Bruins-Canucks classic deserves a rematch

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Bruins-Canucks classic deserves a rematch

BOSTON -- So what to take from a Stanley Cup rematch between the Bruins and Canucks that more than lived up to the hype?

Above and beyond the penalties, the entire Canucks team attacking Shawn Thornton and the eventual 4-3 Bruins loss to Vancouver at the TD Garden, there was the simple, gloriously entertaining product on the ice. Whether in a one-game regular season meeting or a seven game bloodbath of a playoff series, the two teams hate each other and come from opposite ends of the hockey spectrum.

Its only the most vitriolic hockey enemies that spear their opponents in the neck with the blade of their stick as Alex Burrows did in going after Shawn Thornton. Only in true rivalry games where hatred and past history intersect do you see players like Nathan Horton and Dale Weise throwing honest to goodness punching bombs designed to bring the pain.

Lets be honest: only in such a fever pitch hockey environment would Maxim Lapierre drop the gloves under any circumstances, even if it was a glorified hugging contest with Gregory Campbell.

All that along with 30 penalty calls for 107 penalty minutes along with two game misconducts and a rarely-seen clipping penalty screamed two hockey clubs searching for any hidden edge that could lead them to victory. That they go about this victory journey with polar opposite methodology only makes it all the more interesting.

We knew it would be that kind of game, its just the way it is between these two teams, said Zdeno Chara matter-of-factly. Nothing surprising.

The Bruins play a gritty, physical game relying on depth, strength on the puck, discipline and elite goaltending to get their desired result while the Canucks parlay their speed, skill and craftiness into power play chances and offensive production. The Bruins want things to play out 5-on-5 and the Canucks will do anything flop, dive, goad or take rabbit punches to get the calls that make special teams a factor. Essentially everything is the same for both teams dating back to last years Finals, and that goes all the way out to Roberto Luongo essentially skipping out on a chance to vanquish the hockey demons haunting him in Boston.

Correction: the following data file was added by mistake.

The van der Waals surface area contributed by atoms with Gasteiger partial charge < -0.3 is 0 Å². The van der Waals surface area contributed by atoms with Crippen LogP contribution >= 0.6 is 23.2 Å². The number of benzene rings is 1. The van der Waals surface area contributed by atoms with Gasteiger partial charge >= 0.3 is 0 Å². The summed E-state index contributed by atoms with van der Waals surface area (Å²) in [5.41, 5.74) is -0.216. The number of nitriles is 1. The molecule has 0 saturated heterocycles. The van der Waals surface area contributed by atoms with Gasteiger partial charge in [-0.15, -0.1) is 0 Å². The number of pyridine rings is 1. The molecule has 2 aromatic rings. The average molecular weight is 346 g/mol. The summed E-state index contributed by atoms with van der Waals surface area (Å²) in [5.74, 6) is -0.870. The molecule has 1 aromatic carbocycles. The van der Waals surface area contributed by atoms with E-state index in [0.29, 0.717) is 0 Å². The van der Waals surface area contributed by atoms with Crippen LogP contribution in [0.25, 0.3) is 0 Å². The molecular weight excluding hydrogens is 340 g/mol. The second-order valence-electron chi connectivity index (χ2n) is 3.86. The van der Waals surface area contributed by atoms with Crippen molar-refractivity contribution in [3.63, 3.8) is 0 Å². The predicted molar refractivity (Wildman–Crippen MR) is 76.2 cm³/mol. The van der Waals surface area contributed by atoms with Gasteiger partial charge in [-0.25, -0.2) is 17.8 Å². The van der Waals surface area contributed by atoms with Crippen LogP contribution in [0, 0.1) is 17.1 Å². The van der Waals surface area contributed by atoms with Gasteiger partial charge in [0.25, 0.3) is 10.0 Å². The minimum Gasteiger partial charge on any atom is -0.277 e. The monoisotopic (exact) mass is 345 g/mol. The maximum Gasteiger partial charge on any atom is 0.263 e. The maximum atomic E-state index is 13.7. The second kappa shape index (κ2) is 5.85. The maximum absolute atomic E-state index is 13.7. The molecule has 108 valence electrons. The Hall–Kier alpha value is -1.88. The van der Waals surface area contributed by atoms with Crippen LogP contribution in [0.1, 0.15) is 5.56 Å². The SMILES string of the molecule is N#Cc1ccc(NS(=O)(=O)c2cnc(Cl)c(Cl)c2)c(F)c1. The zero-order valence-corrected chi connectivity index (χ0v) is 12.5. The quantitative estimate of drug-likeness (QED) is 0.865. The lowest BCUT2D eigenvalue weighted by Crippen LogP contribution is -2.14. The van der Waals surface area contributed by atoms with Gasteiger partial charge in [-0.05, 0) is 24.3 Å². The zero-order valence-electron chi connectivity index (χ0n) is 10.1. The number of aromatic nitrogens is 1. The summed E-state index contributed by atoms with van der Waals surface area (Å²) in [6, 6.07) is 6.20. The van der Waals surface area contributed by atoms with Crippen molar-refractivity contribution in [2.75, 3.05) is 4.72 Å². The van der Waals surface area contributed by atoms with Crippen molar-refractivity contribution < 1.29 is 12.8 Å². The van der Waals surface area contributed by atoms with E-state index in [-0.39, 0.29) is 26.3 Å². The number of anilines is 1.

It makes for the perfect match of hockey opposites.

I thought we were ready to play, and when we played five-on-five we were a good team. We had some power plays, but we didnt score. So we gave them four power play goals and our power play didnt score, said Claude Julien. It doesnt matter what you ask me; I dont think were going to point the finger at the other team because they didnt do anything wrong.

They played the game they way they feel they have to play it, and they scored some power play goals. They did the right things. We didnt do enough to win the hockey game. Lets be man enough to admit it and move on.

Never was that more apparent than the turning point in the game: Brad Marchand was called for a five minute major and game misconduct in the second period for upending Sami Salo as the Vancouver defenseman took a run at the Bs agitator. Salo flipped over and suffered an upper body injury on the violent play thats likely to close Marchand a few game checks, and the Canucks scored two of their four power play goals on the day during the next five minutes.